How a Veterinarian Can Help
Check with your veterinarian to rule out medical causes, especially if you have noticed a change in behavior or your dog doesn’t like being touched in an area he didn’t mind before. A dog that is hurt or has an undiagnosed illness will be less tolerant and want others to stay away. Remember that discomfort can be displayed as shyness or aggression. Some symptoms should be checked for medical causes as well. If your dog has changed his potty behavior, it may not be anxiety. It could be a urinary tract infection or bladder stones.
Some dogs will benefit from medication to supplement work with a trainer. You may be someone who wants to avoid medication at all costs, but think of it this way: Your dog doesn’t like being anxious. So, if there’s anything you can do, including medication, that can help, you will be doing your dog a favor.
A Comprehensive Approach
It should be clear, by now, that helping your fearful dog often requires a combination of methods:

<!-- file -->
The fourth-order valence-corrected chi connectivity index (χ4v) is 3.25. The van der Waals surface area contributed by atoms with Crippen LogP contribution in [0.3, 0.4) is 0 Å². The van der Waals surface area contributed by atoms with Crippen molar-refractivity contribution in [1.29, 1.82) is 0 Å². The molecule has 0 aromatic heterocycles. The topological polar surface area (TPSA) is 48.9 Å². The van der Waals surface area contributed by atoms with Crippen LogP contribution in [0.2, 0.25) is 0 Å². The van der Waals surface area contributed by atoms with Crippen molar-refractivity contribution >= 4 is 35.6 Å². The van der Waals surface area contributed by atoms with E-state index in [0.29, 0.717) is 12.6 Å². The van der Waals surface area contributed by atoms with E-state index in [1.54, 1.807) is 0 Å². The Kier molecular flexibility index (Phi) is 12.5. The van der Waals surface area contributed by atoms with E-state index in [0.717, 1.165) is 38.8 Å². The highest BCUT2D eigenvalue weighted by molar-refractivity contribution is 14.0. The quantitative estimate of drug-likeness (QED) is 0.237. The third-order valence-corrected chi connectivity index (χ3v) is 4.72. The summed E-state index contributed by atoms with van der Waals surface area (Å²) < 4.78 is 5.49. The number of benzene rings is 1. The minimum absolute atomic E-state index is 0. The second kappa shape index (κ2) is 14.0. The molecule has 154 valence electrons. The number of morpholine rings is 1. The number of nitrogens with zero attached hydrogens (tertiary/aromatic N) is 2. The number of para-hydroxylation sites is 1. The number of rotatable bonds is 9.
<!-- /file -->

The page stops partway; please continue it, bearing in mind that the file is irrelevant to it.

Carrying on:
- Manage your dog’s environment to reduce your dog’s fears and build trust
- Work with a positive trainer to change your dog’s association with what he fears and the intensity that he can tolerate (distance or volume)
- Consider medication and explore alternative remedies to reduce your dog’s anxiety and aid your dog’s progress
- Find ways to build your dog’s confidence.
Key Points to Remember
- Check with a veterinarian to rule out medical conditions.
- Don’t put your dog in situations he can’t handle. Exposing your dog to something that makes him anxious won’t help him get over his anxiety.